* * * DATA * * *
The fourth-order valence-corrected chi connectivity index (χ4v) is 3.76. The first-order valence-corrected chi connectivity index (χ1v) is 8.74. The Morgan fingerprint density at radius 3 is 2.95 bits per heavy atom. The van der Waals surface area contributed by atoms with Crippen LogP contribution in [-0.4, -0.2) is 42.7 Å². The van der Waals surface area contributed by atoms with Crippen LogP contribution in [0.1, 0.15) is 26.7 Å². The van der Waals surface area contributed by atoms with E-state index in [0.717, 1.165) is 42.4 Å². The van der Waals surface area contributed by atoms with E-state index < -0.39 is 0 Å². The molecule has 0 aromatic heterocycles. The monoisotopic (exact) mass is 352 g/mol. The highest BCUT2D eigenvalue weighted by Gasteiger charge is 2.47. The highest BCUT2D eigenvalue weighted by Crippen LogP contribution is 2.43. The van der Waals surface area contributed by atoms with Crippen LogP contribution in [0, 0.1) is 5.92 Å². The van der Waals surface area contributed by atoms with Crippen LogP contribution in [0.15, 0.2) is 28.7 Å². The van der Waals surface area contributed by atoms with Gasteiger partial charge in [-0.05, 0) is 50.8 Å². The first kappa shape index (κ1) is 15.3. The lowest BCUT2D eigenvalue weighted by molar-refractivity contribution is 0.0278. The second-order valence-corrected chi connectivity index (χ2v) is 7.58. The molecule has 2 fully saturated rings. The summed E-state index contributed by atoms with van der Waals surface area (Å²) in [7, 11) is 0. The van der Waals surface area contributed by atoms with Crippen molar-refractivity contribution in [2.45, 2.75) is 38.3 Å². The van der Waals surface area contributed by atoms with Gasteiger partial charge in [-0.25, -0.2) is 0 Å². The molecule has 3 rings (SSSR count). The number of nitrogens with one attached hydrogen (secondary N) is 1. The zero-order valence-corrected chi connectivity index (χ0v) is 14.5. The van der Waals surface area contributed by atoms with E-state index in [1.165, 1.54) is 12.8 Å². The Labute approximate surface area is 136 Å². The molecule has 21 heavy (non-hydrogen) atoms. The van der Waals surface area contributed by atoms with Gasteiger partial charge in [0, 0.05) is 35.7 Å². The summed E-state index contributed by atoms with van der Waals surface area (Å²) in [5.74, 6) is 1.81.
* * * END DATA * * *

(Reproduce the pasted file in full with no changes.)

The fourth-order valence-corrected chi connectivity index (χ4v) is 3.76. The first-order valence-corrected chi connectivity index (χ1v) is 8.74. The Morgan fingerprint density at radius 3 is 2.95 bits per heavy atom. The van der Waals surface area contributed by atoms with Crippen LogP contribution in [-0.4, -0.2) is 42.7 Å². The van der Waals surface area contributed by atoms with Crippen LogP contribution in [0.1, 0.15) is 26.7 Å². The van der Waals surface area contributed by atoms with E-state index in [0.717, 1.165) is 42.4 Å². The van der Waals surface area contributed by atoms with E-state index < -0.39 is 0 Å². The molecule has 0 aromatic heterocycles. The monoisotopic (exact) mass is 352 g/mol. The highest BCUT2D eigenvalue weighted by Gasteiger charge is 2.47. The highest BCUT2D eigenvalue weighted by Crippen LogP contribution is 2.43. The van der Waals surface area contributed by atoms with Crippen LogP contribution in [0, 0.1) is 5.92 Å². The van der Waals surface area contributed by atoms with Crippen LogP contribution in [0.15, 0.2) is 28.7 Å². The van der Waals surface area contributed by atoms with Gasteiger partial charge in [-0.05, 0) is 50.8 Å². The first kappa shape index (κ1) is 15.3. The lowest BCUT2D eigenvalue weighted by molar-refractivity contribution is 0.0278. The second-order valence-corrected chi connectivity index (χ2v) is 7.58. The molecule has 2 fully saturated rings. The summed E-state index contributed by atoms with van der Waals surface area (Å²) in [7, 11) is 0. The van der Waals surface area contributed by atoms with Crippen molar-refractivity contribution in [2.45, 2.75) is 38.3 Å². The van der Waals surface area contributed by atoms with Gasteiger partial charge in [-0.25, -0.2) is 0 Å². The molecule has 3 rings (SSSR count). The number of nitrogens with one attached hydrogen (secondary N) is 1. The zero-order valence-corrected chi connectivity index (χ0v) is 14.5. The van der Waals surface area contributed by atoms with E-state index in [1.165, 1.54) is 12.8 Å². The Labute approximate surface area is 136 Å². The molecule has 21 heavy (non-hydrogen) atoms. The van der Waals surface area contributed by atoms with Gasteiger partial charge in [0, 0.05) is 35.7 Å². The summed E-state index contributed by atoms with van der Waals surface area (Å²) in [5.74, 6) is 1.81.